• Supreme Court to Consider Whether Background Checks Violate Privacy Rights of Government Contract Employees
  • April 9, 2010 | Authors: Rebecca L. Berkebile; Lawrence Z. Lorber; Katharine H. Parker; Paul Salvatore; Leslie E. Silverman
  • Law Firm: Proskauer Rose LLP - New York Office
  • On March 8, 2010, the United States Supreme Court granted certiorari in NASA v. Nelson, agreeing to consider whether the National Aeronautics and Space Administration violated the constitutional rights of certain contract employees in non-sensitive positions by conducting extensive background checks on them. 


    In 2005, NASA began requiring even “low-risk” contract employees to undergo a comprehensive background investigation that asks workers a variety of personal questions, including questions about conviction history and drug treatment. 

    A group of contract workers at NASA’s Jet Propulsion Laboratory, operated by the California Institute of Technology (Caltech) under a contract with the federal government, on behalf of a potential class of 9,000 employees, filed suit to enjoin the conducting of the background investigations. The employees claimed the background checks violated their constitutional right to informational privacy and that the questions were not reasonably tailored to their responsibilities and level of access to confidential government information.

    The district court denied the employees’ motion for a preliminary injunction, but the Ninth Circuit Court of Appeals reversed, finding that the background checks had the potential to violate employees’ right to informational privacy and that certain questions posed to the employees and their references were not narrowly tailored to meet the government’s legitimate interests.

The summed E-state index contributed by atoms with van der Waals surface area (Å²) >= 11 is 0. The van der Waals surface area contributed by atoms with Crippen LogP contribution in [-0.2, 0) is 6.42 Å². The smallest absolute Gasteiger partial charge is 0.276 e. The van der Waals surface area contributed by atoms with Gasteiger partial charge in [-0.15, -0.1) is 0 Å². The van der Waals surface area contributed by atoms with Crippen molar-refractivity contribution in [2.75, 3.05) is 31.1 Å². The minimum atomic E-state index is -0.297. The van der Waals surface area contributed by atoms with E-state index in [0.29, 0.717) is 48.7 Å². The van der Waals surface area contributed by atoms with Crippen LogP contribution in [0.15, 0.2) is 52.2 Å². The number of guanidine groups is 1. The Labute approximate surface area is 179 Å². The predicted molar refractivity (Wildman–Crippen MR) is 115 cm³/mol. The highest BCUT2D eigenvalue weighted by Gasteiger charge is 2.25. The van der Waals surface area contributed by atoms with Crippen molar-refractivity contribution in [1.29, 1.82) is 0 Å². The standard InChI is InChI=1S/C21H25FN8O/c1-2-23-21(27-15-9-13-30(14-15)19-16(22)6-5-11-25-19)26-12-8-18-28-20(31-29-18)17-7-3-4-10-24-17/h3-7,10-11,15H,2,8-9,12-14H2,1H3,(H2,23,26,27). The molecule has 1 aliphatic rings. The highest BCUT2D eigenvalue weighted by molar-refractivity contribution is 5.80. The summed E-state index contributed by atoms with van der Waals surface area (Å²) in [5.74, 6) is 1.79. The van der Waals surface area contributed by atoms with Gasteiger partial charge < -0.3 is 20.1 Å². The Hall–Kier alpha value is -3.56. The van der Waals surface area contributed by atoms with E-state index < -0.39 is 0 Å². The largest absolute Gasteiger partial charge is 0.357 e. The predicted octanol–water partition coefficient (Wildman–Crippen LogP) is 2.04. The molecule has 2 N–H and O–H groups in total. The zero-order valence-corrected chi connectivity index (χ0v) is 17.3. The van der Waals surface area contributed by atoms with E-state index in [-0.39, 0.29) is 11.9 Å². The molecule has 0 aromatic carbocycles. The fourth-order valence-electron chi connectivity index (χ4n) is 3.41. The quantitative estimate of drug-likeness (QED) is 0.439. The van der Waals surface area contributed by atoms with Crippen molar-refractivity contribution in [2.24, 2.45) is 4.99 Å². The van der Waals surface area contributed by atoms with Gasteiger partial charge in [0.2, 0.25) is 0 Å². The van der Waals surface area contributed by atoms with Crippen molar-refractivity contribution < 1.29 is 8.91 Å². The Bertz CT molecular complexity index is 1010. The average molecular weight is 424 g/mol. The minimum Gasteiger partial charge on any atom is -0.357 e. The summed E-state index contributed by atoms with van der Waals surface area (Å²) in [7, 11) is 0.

The Ninth Circuit also addressed the question of whether Caltech, as a private actor, could be held liable for constitutional violations that arise from the government-imposed background investigations. The court found that although there is a presumption that private conduct does not constitute government action, that presumption is rebutted when a sufficient nexus makes it fair to attribute liability to a private employer as a government actor. The Ninth Circuit found that Caltech could face liability because it did more than merely abide by the contract terms imposed by NASA. Although Caltech initially opposed NASA’s background checks, it later established a policy that employees who did not cooperate with the investigation and failed to obtain federal identification badges would be deemed to have resigned from Caltech (as opposed to merely being denied access to the Jet Propulsion Laboratory). 

    The Ninth Circuit noted that this decision raises serious questions as to whether Caltech became a willful and joint participant in NASA’s investigation program, creating a coercive environment in which employees must choose between their jobs or their constitutional rights. 

    The government petitioned the U.S. Supreme Court to review the Ninth Circuit’s decision. The petition was granted on March 8, 2010, and hearing is scheduled for the fall term.

    While focused on constitutional issues, the decision in this case may nevertheless have broader significance insofar as the court addresses the appropriate scope of background checks, which are widely conducted by many employers. It will also have significance to government contractors to the extent it addresses the standard under which a contractor becomes an agent or arm of the state, subject to liability as a state-actor for violation of constitutionally protected rights.